As a nation, we must stop doing too little too late when it comes to disappearing wildlife populations and climate change.
In January, the last woodland caribou in Idaho and the 48 states was captured and moved north to Canada. Efforts to protect caribou and their habitat failed miserably.
Ironically, in response to a court order this month, the federal government in the U.S. is now putting new protections in place for caribou in the hope that the caribou population will again grow large enough to return to the states.
While hope should spring eternal, it’s too little, too late. The last caribou is the poster child for the destruction that will continue to occur if humans continue to stall and delay necessary changes to protect wildlife populations.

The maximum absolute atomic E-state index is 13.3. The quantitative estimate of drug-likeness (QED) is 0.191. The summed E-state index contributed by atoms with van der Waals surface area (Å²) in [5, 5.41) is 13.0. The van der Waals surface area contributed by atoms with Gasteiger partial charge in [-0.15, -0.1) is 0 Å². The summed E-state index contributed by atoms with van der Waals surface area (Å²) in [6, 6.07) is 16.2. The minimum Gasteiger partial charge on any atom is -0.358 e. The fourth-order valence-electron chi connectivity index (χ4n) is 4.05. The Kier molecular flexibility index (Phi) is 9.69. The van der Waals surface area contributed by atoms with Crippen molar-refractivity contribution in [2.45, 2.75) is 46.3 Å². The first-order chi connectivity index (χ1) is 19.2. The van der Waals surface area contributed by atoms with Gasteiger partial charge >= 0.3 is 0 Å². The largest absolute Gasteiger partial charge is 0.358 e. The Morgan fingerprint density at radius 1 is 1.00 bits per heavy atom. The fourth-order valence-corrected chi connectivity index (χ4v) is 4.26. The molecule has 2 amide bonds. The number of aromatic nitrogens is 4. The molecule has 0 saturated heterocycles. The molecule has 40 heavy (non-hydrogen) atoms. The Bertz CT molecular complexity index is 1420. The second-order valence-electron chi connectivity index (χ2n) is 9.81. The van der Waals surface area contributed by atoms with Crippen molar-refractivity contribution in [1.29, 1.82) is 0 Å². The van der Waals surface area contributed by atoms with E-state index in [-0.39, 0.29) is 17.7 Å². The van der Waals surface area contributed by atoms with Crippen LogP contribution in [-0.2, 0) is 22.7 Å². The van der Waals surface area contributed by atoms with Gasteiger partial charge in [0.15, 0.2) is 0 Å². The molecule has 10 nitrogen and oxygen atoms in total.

In Idaho in the last 50 years, inland runs of anadromous wild salmon and steelhead have shrunk from a flood to a trickle while legal and political battles ensued.
Fish ladders, which get adults around the dams on the Columbia and Snake rivers as they travel upstream to spawn, and domestic hatcheries, which have tried to restore populations by producing millions of baby fish, haven’t saved them.
Now, the salmon are taking the Pacific Ocean’s orcas, also called killer whales, with them to their doom. Many scientists now believe that the orcas are starving to death and failing to reproduce because of the lack of wild salmon.
Caribou, salmon and orcas aren’t the only disappearing species. Former presidential candidate and Washington Gov. Jay Inslee put the health of the natural world at the top of his platform. Like him, Americans should insist on protections before more species become the ghosts of memory and before we human animals are forced to follow them.